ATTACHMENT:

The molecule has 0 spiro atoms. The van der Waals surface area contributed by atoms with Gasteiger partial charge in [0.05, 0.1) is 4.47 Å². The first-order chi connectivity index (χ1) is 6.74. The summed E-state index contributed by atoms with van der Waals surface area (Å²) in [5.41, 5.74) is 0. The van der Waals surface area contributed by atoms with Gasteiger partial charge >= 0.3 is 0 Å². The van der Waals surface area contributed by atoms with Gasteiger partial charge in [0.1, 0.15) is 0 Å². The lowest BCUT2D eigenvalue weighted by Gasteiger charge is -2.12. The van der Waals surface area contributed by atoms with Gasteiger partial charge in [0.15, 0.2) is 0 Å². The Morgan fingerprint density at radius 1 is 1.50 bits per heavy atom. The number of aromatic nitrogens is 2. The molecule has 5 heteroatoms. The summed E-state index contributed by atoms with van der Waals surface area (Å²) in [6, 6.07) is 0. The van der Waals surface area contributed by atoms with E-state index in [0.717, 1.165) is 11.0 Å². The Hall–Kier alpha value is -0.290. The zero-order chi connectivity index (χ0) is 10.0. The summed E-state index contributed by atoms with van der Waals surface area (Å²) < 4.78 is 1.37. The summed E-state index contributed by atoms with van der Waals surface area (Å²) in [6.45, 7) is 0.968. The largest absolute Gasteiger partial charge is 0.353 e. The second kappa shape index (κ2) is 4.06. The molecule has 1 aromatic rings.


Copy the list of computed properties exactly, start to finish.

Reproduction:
The molecule has 0 spiro atoms. The van der Waals surface area contributed by atoms with Gasteiger partial charge in [0.05, 0.1) is 4.47 Å². The first-order chi connectivity index (χ1) is 6.74. The summed E-state index contributed by atoms with van der Waals surface area (Å²) in [5.41, 5.74) is 0. The van der Waals surface area contributed by atoms with Gasteiger partial charge >= 0.3 is 0 Å². The van der Waals surface area contributed by atoms with Gasteiger partial charge in [0.1, 0.15) is 0 Å². The lowest BCUT2D eigenvalue weighted by Gasteiger charge is -2.12. The van der Waals surface area contributed by atoms with Gasteiger partial charge in [0.15, 0.2) is 0 Å². The Morgan fingerprint density at radius 1 is 1.50 bits per heavy atom. The number of aromatic nitrogens is 2. The molecule has 5 heteroatoms. The summed E-state index contributed by atoms with van der Waals surface area (Å²) in [6, 6.07) is 0. The van der Waals surface area contributed by atoms with E-state index in [0.717, 1.165) is 11.0 Å². The Hall–Kier alpha value is -0.290. The zero-order chi connectivity index (χ0) is 10.0. The summed E-state index contributed by atoms with van der Waals surface area (Å²) < 4.78 is 1.37. The summed E-state index contributed by atoms with van der Waals surface area (Å²) in [6.45, 7) is 0.968. The largest absolute Gasteiger partial charge is 0.353 e. The second kappa shape index (κ2) is 4.06. The molecule has 1 aromatic rings.